People from all around the world travel to run the Boston marathon, including more than 250 runners from Arizona who were registered to run.
We spoke to a woman who crossed the finish line a minute before the blasts, along with several other people who participated in the marathon.
Scottsdale runner Lisa Ann Kravetz just completed the Boston Marathon and was looking for her husband when suddenly a major explosion went off that sounded like a cannon.
"I had just come through the finish line, so it was too close for comfort. I came through about in 4 hours and 8 minutes, I had already come through the finish line. I can't even tell you how many feet, less than a quarter mile down from the finish line. I was gathering Gatorade and I was getting my medal and I heard the explosion go off. It was such that I felt it right in my chest, it was that loud. I turned around and saw the smoke billowing... we heard another explosion and at that point everybody in that area, where all the runners come through, corralled in that area, it was mass hysteria. People were all saying 'run!' and it felt like 9/11 revisited."
Lisa, along with her husband and good friend Suzy, are all ok.
Jeff Turner of Phoenix also ran, but finished about an hour ahead of the explosions. He and his two friends say its difficult to see footage of the aftermath. They had just left the area when the blasts occurred.
"How somebody could do something like this, you would never think it would happen at a marathon. Just goes to show you never know," said Turner.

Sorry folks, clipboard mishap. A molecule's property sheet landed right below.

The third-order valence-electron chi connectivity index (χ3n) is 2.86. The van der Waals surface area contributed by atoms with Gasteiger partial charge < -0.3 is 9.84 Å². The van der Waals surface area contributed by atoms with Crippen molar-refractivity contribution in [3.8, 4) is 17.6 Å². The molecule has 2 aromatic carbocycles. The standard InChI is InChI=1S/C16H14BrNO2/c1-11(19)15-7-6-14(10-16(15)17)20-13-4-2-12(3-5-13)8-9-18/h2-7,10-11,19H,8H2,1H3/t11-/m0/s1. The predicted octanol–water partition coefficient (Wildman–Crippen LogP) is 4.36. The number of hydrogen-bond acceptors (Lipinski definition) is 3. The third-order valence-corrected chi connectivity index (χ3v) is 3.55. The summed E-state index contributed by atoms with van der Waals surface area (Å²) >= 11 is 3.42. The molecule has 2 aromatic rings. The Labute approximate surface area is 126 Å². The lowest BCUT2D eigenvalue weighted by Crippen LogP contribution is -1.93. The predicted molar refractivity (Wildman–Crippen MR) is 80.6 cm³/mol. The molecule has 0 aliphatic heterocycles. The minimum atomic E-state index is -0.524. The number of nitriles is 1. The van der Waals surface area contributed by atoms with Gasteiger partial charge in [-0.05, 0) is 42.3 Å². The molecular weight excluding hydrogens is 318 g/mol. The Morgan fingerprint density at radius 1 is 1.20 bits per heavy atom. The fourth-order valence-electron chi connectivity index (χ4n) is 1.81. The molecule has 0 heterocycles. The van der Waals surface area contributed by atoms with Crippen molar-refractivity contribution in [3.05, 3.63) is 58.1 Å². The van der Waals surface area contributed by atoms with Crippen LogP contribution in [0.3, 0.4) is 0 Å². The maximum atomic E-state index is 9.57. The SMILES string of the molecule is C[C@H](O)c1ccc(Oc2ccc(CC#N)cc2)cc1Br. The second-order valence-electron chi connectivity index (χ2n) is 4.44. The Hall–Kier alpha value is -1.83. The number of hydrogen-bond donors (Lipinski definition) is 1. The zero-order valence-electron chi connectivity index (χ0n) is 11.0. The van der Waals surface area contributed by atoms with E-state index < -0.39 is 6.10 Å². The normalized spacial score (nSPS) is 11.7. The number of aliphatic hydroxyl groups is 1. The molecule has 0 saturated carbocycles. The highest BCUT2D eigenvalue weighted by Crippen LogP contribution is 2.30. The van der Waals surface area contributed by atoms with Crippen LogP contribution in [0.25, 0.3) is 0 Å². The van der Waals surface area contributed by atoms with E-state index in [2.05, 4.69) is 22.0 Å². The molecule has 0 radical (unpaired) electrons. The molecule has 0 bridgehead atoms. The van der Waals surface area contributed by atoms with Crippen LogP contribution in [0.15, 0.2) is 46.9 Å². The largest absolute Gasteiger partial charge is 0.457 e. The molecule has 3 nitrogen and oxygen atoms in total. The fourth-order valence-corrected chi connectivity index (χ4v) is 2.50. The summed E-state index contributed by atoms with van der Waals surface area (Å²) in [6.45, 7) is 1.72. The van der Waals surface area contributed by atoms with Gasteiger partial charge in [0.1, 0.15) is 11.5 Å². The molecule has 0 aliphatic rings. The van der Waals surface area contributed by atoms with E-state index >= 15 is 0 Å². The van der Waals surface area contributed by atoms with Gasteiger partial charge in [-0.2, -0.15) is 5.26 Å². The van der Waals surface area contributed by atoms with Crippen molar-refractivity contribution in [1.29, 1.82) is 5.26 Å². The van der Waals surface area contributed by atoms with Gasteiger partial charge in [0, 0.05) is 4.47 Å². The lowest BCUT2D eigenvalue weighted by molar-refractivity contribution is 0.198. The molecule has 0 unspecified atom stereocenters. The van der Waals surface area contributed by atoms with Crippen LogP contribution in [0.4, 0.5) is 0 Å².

Carl Hove of Mesa had also finished about an hour before the tragedy. He trains with Race Lab.
"I really didn't know anything happened until I started getting all these texts... the more texts I got and the more people asking if I was ok, the more emotional I got," said Hove. "My first response was kind of surreal, like really, a bomb went off? Like, is somebody joking? But when reality set in, the excitement of having a good race today totally went out the window. I can't believe spectators actually died coming to watch us."
We also stopped by Runner's Den in Phoenix, where members of the running community told us they were in shock.
"When you go to these marathons, they're upbeat, they're energetic, you're nothing but positive. You've trained for a year, you're qualified. You don't think there would be a negative spin at the end of it," said Ron French, of Runner's Den.
French says at the end of the race, the crowd is packed in, 5 to 6 people deep -- friends and family all cheering.
"They're there emotionally supporting their loved one, family member, whatever, and for something like this to happen is unbelievable," said French.
"Mentally I'll have to block it out when I'm ready to race, but it's going to be in the back of my mind. Is that car parked along the street? You just won't know anymore. But you can't let it affect you, you just have to go along with your life," said Jim Prescott, who's run the Boston Marathon twice.
Video: FOX 10's Jude LaCava reports.
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